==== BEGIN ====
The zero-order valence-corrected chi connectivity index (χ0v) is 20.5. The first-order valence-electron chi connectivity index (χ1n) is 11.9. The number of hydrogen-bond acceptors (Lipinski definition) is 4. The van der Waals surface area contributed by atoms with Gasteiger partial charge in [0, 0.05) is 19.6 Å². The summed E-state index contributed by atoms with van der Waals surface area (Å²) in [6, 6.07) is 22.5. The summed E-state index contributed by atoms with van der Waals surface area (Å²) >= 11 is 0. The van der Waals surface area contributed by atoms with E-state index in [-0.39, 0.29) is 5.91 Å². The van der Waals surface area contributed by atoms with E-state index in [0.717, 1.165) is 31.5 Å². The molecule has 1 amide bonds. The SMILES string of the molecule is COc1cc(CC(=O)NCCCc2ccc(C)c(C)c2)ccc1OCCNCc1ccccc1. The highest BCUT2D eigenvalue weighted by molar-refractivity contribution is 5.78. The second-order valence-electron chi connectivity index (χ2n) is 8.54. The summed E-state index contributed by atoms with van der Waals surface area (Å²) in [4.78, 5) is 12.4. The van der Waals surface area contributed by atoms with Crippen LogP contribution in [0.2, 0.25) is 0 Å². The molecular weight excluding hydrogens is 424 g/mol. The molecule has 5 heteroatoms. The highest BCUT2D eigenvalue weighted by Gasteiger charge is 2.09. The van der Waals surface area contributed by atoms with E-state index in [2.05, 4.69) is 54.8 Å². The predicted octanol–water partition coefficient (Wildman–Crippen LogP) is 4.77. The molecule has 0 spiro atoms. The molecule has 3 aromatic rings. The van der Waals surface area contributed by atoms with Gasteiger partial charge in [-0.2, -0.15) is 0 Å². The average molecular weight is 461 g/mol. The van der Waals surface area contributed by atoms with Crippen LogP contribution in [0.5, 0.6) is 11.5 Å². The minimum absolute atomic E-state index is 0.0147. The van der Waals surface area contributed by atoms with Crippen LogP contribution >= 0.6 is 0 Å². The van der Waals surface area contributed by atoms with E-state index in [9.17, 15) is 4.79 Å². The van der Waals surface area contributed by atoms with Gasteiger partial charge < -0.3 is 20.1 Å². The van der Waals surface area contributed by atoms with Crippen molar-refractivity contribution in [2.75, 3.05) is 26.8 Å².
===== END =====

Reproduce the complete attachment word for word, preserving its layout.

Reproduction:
The zero-order valence-corrected chi connectivity index (χ0v) is 20.5. The first-order valence-electron chi connectivity index (χ1n) is 11.9. The number of hydrogen-bond acceptors (Lipinski definition) is 4. The van der Waals surface area contributed by atoms with Gasteiger partial charge in [0, 0.05) is 19.6 Å². The summed E-state index contributed by atoms with van der Waals surface area (Å²) in [6, 6.07) is 22.5. The summed E-state index contributed by atoms with van der Waals surface area (Å²) >= 11 is 0. The van der Waals surface area contributed by atoms with E-state index in [-0.39, 0.29) is 5.91 Å². The van der Waals surface area contributed by atoms with E-state index in [0.717, 1.165) is 31.5 Å². The molecule has 1 amide bonds. The SMILES string of the molecule is COc1cc(CC(=O)NCCCc2ccc(C)c(C)c2)ccc1OCCNCc1ccccc1. The highest BCUT2D eigenvalue weighted by molar-refractivity contribution is 5.78. The second-order valence-electron chi connectivity index (χ2n) is 8.54. The summed E-state index contributed by atoms with van der Waals surface area (Å²) in [4.78, 5) is 12.4. The van der Waals surface area contributed by atoms with Crippen LogP contribution in [0.2, 0.25) is 0 Å². The molecular weight excluding hydrogens is 424 g/mol. The molecule has 5 heteroatoms. The highest BCUT2D eigenvalue weighted by Gasteiger charge is 2.09. The van der Waals surface area contributed by atoms with E-state index in [2.05, 4.69) is 54.8 Å². The predicted octanol–water partition coefficient (Wildman–Crippen LogP) is 4.77. The molecule has 0 spiro atoms. The molecule has 3 aromatic rings. The van der Waals surface area contributed by atoms with Gasteiger partial charge in [-0.2, -0.15) is 0 Å². The average molecular weight is 461 g/mol. The van der Waals surface area contributed by atoms with Crippen LogP contribution in [0.5, 0.6) is 11.5 Å². The minimum absolute atomic E-state index is 0.0147. The van der Waals surface area contributed by atoms with Crippen LogP contribution >= 0.6 is 0 Å². The van der Waals surface area contributed by atoms with E-state index in [9.17, 15) is 4.79 Å². The van der Waals surface area contributed by atoms with Gasteiger partial charge < -0.3 is 20.1 Å². The van der Waals surface area contributed by atoms with Crippen molar-refractivity contribution in [2.75, 3.05) is 26.8 Å².